CO2 Heat Pumps //

Heat Pumps

What Are CO2 Heat Pumps

Heat pumps move thermal energy in the opposite direction of spontaneous heat transfer, by absorbing heat from a cold space and releasing it to a warmer one. A heat pump uses external power to accomplish the work of transferring energy from the heat source to the heat sink. The most common design of a heat pump involves four main components – a condenser, an expansion valve, an evaporator and a compressor. The heat transfer medium circulated through these components is called refrigerant.

While air conditioners and freezers are familiar examples of heat pumps, the term “heat pump” is more general and applies to many heating, ventilating, and air conditioning (HVAC) devices used for space heating or space cooling. Heat pumps usually can be used either in heating mode or cooling mode, as required by the user. When a heat pump is used for heating, it employs the same basic refrigeration-type cycle used by an air conditioner or a refrigerator, but in the opposite direction – releasing heat into the conditioned space rather than the surrounding environment. In this use, heat pumps generally draw heat from the cooler external air or from the ground. Heat pumps can also be used in district heating and are a main element of cold district heating systems.

Why Invest in a CO2 Heat Pump

When discussing heat pump efficiencies, the following terms are commonly used: coefficient of performance (COP), seasonal coefficient of performance (SCOP) and seasonal performance factor (SPF). The higher the number, the more efficient a heat pump is, the less energy it consumes, and the more cost-effective it is to operate.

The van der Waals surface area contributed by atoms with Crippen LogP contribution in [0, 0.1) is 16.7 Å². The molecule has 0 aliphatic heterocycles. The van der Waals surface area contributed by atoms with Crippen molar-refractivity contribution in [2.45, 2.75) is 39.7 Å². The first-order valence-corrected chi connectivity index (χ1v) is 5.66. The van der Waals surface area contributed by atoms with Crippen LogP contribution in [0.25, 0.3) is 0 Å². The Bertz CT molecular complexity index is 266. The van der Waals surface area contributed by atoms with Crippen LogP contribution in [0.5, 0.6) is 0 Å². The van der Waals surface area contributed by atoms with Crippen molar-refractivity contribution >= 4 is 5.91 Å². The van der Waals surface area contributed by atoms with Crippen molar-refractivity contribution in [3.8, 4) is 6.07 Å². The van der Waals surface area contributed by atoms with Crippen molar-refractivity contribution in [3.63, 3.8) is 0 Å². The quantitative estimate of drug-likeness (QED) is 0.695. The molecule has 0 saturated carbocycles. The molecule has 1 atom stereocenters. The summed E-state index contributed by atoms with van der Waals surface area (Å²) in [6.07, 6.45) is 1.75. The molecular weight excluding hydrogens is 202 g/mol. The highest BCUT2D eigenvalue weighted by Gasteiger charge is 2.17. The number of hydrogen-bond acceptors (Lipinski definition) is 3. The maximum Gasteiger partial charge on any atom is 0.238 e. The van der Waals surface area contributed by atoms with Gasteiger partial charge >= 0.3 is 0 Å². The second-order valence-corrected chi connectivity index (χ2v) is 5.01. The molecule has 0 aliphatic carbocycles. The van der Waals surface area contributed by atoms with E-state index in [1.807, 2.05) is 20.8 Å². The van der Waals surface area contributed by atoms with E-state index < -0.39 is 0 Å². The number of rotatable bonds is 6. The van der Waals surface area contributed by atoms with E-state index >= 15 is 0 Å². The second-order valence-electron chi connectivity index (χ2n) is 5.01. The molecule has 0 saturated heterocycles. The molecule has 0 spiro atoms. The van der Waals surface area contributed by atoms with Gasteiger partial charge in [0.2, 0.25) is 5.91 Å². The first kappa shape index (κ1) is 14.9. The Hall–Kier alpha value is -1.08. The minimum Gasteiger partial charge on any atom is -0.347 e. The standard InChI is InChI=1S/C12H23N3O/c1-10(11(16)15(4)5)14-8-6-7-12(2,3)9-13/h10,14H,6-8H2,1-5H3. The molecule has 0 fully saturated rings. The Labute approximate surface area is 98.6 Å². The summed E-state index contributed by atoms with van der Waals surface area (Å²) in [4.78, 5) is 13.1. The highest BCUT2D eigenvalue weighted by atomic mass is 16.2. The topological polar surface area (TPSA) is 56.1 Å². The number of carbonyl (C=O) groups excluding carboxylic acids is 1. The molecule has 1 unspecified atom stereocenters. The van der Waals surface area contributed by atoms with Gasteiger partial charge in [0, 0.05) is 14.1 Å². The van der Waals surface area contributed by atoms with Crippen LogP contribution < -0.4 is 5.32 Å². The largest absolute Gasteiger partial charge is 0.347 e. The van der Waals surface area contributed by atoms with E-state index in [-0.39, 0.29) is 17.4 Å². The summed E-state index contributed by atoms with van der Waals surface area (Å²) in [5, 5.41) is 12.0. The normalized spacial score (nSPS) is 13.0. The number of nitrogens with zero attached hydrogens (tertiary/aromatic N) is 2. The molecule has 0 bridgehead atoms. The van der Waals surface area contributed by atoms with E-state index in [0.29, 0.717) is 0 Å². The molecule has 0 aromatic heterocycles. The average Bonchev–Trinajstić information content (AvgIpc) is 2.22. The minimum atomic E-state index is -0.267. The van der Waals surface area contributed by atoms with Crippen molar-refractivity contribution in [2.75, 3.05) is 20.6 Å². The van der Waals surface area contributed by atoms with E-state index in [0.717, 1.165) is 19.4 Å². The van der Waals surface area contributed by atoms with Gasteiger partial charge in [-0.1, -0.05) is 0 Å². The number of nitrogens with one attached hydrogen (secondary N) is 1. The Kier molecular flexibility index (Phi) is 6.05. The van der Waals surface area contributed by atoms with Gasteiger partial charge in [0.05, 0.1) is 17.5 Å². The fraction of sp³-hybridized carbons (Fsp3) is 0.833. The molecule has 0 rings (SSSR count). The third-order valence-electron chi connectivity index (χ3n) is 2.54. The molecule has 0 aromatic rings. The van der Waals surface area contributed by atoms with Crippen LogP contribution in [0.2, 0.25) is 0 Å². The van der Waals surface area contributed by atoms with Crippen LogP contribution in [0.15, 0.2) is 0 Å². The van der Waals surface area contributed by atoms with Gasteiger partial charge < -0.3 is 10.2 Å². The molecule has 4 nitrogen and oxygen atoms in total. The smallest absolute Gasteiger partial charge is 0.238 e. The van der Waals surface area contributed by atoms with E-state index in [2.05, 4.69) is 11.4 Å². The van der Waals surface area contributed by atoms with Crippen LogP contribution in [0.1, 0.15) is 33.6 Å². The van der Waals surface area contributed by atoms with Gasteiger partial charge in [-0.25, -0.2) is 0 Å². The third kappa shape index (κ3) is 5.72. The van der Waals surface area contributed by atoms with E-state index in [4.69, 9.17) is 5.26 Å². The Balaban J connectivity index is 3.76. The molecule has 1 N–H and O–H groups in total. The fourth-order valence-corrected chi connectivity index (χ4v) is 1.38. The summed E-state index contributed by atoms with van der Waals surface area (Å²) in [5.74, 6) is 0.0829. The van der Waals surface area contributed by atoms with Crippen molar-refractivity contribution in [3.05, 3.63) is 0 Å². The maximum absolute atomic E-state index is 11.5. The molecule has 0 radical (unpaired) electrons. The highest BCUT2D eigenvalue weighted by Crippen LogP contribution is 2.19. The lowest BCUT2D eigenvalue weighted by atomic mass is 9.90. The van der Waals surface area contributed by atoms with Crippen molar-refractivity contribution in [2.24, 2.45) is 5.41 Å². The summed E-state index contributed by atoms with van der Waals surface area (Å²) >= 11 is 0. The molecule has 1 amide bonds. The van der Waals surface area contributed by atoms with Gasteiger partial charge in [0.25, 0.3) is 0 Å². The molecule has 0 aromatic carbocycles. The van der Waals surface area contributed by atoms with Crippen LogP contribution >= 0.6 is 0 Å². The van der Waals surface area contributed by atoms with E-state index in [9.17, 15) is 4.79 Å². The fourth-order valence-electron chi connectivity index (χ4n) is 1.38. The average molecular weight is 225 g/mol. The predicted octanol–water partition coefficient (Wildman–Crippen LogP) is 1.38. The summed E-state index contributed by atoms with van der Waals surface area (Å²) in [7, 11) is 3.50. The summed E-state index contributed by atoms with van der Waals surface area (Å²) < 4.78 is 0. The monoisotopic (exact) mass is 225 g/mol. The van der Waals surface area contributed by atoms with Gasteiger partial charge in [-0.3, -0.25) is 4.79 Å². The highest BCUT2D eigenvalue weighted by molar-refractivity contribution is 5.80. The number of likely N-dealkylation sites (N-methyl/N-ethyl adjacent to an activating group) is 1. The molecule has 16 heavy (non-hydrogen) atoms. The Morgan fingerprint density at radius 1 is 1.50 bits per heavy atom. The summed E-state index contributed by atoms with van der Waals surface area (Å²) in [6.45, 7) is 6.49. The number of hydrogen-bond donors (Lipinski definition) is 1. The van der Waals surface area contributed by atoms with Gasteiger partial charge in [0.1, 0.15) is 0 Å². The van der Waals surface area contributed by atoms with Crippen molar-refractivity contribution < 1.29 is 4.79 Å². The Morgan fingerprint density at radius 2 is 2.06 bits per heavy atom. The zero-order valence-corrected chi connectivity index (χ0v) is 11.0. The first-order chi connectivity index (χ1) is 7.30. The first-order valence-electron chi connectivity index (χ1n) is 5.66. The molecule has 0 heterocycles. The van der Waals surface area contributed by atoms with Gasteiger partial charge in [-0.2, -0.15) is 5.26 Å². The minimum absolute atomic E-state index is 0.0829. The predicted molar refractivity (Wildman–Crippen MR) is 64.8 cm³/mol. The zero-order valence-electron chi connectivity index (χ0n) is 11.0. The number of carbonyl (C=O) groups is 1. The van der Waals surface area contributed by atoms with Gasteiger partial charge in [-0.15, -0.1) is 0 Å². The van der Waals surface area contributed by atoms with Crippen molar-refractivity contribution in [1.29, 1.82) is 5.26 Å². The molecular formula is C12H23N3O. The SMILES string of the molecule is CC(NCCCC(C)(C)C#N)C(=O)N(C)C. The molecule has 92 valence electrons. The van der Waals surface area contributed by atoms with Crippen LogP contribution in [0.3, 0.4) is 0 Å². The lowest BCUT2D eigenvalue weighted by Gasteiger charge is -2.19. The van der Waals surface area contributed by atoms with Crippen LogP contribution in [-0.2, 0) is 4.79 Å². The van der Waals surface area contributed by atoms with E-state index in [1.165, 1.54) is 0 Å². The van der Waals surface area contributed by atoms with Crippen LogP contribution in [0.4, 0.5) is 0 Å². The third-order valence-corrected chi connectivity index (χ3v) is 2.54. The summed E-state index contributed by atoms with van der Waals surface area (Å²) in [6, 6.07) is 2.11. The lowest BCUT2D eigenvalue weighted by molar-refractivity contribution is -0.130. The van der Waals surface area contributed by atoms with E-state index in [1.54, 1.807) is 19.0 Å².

Heat pump technology is well established and works well at all scales. Unfortunately the traditional refrigerant fluids used have very high GWP (global warming potential; a multiple of the impact of CO2, with many being over 600). Regulators have already outlawed the use of the really bad refrigerants and are closing the door on the others, leaving a few low GWP and “natural” refrigerants.

Clade are the UK leaders in the natural refrigerant CO2 with the lowest GWP possible of 1. CO2 is also the easiest to maintain and is comparable in cost to R32 but without the flammability or toxic nature.

What’s the difference between CO2 heat pump and atmospheric CO2?

It is easy for confusion to arise, after all how can a CO2 heat pump help reduce CO2 emissions?

Combustion appliances like boilers and fossil fuel engines continuously produce CO2 as a by product of their operation, this CO2   is released into the atmosphere via the flue or exhaust.

By contrast CO2 heat pumps use Carbon Dioxide as the working fluid, the CO2 is contained permanently within the appliance. It is the thermodynamic properties of the expansion and compression of CO2 that enables a heat pump to work.

The CO2 that Clade use is captured as a by-product of other industrial processes. Unlike other natural refrigerants such as; propane which is component of natural gas, or ammonia which is made in a high carbon process. 

Other types of heat pump use different working fluids, typically HFCs or HFOs which contribute more to global warming. This contribution is measured using GWP “global warming potential”, CO2 has the lowest possible score of 1.

Using CO2 heat pumps will result in an improvement in carbon reduction both directly in the heat output and indirectly through the production, service and disposal of the working fluid.

Other advantages of CO2 heat pumps include higher operating temperatures which more closely match existing heating systems and enable greater value in heat recovery. This can reduce the cost of the installation and operation of your facility.

CO2 is non toxic and inert which makes the burden of managing the risks lower than other working fluids.

The Heat Pump Effect